12. Brian,

    I’ll readily concede (again) that persistence is far more appealing in a multiplayer setting. Without the multiplayer, it’s still an interesting concept but not worthy of being hyped as the Next Big Thing. And I’ll go one step beyond that and say that a larger player base will also make the persistence aspect more alluring. I see the multiplayer setting as a catalyst, if you don’t mind the chemistry analogy, rather than a reactant. The multiplayer setting gives meaning to the advancement, which is what drives the addiction. And you see it the other way around: the advancement enables and encourages social interaction, which is the meat of the game’s appeal. Both are valid views; I just happen to think that your group’s smaller and already well-served and mine is larger and underserved.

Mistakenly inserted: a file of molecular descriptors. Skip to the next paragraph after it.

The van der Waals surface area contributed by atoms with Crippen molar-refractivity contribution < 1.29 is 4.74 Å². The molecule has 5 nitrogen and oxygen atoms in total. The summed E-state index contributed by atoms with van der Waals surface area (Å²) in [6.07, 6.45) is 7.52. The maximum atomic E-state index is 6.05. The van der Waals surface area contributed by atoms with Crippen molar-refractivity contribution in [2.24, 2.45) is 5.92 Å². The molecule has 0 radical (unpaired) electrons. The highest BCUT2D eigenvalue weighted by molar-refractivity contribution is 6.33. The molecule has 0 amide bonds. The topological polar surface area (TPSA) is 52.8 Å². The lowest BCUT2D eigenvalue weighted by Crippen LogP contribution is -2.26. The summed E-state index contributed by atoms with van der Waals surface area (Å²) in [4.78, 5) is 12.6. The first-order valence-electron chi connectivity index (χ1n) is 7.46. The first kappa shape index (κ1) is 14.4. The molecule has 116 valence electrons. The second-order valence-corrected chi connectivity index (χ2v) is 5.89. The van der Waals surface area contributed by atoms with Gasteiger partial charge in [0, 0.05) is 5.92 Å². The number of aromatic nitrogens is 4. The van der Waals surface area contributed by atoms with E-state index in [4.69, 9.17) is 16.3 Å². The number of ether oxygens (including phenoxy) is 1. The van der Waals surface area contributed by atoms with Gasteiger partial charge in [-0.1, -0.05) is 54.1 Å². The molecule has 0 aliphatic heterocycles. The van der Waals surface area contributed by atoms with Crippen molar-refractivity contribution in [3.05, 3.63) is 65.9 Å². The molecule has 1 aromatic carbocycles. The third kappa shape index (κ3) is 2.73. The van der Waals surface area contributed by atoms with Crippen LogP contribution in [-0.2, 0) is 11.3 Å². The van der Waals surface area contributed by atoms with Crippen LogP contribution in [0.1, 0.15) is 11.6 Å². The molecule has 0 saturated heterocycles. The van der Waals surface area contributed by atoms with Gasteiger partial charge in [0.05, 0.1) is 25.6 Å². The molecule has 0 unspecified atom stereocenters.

Your A/B example is interesting, but there is a logical fallacy in your conclusion. Your original question is not whether people who want product A or B have games that offer what they want; it’s which hypothetical game is more appealing. You conclude that people who choose option A already have products to meet their needs. That is a red herring, because it is an entirely different issue for which the examples are not appropriate. The real question still remains: would more people choose A or B? (And even then, it is a little simplistic because it doesn’t take into account other features acting as catalysts.) If you want to discuss whether the games I want to see are already out there, then it’s not logical to use as your evidence a game that I am not advocating.